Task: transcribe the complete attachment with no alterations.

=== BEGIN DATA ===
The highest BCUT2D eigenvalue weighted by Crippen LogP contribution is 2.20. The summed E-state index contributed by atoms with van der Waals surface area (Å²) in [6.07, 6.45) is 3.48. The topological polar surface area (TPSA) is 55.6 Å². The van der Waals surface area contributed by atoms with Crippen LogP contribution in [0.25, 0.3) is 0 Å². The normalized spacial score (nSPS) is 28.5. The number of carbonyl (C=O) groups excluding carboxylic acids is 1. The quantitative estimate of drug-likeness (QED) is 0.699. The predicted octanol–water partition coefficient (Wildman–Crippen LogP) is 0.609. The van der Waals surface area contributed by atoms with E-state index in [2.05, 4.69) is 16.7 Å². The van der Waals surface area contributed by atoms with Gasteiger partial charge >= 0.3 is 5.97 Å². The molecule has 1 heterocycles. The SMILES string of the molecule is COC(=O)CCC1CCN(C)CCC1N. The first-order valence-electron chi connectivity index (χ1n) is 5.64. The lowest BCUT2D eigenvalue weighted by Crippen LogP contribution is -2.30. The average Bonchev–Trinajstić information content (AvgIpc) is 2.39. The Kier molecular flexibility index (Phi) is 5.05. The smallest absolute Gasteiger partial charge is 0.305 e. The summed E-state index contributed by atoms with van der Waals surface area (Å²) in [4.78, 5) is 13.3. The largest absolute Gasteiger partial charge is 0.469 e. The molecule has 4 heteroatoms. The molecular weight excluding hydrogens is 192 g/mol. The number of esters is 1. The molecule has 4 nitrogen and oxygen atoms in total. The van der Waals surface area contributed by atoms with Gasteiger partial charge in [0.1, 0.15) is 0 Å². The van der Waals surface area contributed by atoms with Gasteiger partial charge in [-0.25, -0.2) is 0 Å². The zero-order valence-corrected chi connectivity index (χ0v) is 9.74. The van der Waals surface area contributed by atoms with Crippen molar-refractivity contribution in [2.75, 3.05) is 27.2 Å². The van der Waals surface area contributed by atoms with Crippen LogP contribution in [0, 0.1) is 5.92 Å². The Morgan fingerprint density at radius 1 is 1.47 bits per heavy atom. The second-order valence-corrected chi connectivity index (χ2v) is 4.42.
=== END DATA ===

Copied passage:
The highest BCUT2D eigenvalue weighted by Crippen LogP contribution is 2.20. The summed E-state index contributed by atoms with van der Waals surface area (Å²) in [6.07, 6.45) is 3.48. The topological polar surface area (TPSA) is 55.6 Å². The van der Waals surface area contributed by atoms with Crippen LogP contribution in [0.25, 0.3) is 0 Å². The normalized spacial score (nSPS) is 28.5. The number of carbonyl (C=O) groups excluding carboxylic acids is 1. The quantitative estimate of drug-likeness (QED) is 0.699. The predicted octanol–water partition coefficient (Wildman–Crippen LogP) is 0.609. The van der Waals surface area contributed by atoms with E-state index in [2.05, 4.69) is 16.7 Å². The van der Waals surface area contributed by atoms with Gasteiger partial charge >= 0.3 is 5.97 Å². The molecule has 1 heterocycles. The SMILES string of the molecule is COC(=O)CCC1CCN(C)CCC1N. The first-order valence-electron chi connectivity index (χ1n) is 5.64. The lowest BCUT2D eigenvalue weighted by Crippen LogP contribution is -2.30. The average Bonchev–Trinajstić information content (AvgIpc) is 2.39. The Kier molecular flexibility index (Phi) is 5.05. The smallest absolute Gasteiger partial charge is 0.305 e. The summed E-state index contributed by atoms with van der Waals surface area (Å²) in [4.78, 5) is 13.3. The largest absolute Gasteiger partial charge is 0.469 e. The molecule has 4 heteroatoms. The molecular weight excluding hydrogens is 192 g/mol. The number of esters is 1. The molecule has 4 nitrogen and oxygen atoms in total. The van der Waals surface area contributed by atoms with Gasteiger partial charge in [0.1, 0.15) is 0 Å². The van der Waals surface area contributed by atoms with Gasteiger partial charge in [-0.25, -0.2) is 0 Å². The zero-order valence-corrected chi connectivity index (χ0v) is 9.74. The van der Waals surface area contributed by atoms with Crippen molar-refractivity contribution in [2.75, 3.05) is 27.2 Å². The van der Waals surface area contributed by atoms with Crippen LogP contribution in [0, 0.1) is 5.92 Å². The Morgan fingerprint density at radius 1 is 1.47 bits per heavy atom. The second-order valence-corrected chi connectivity index (χ2v) is 4.42.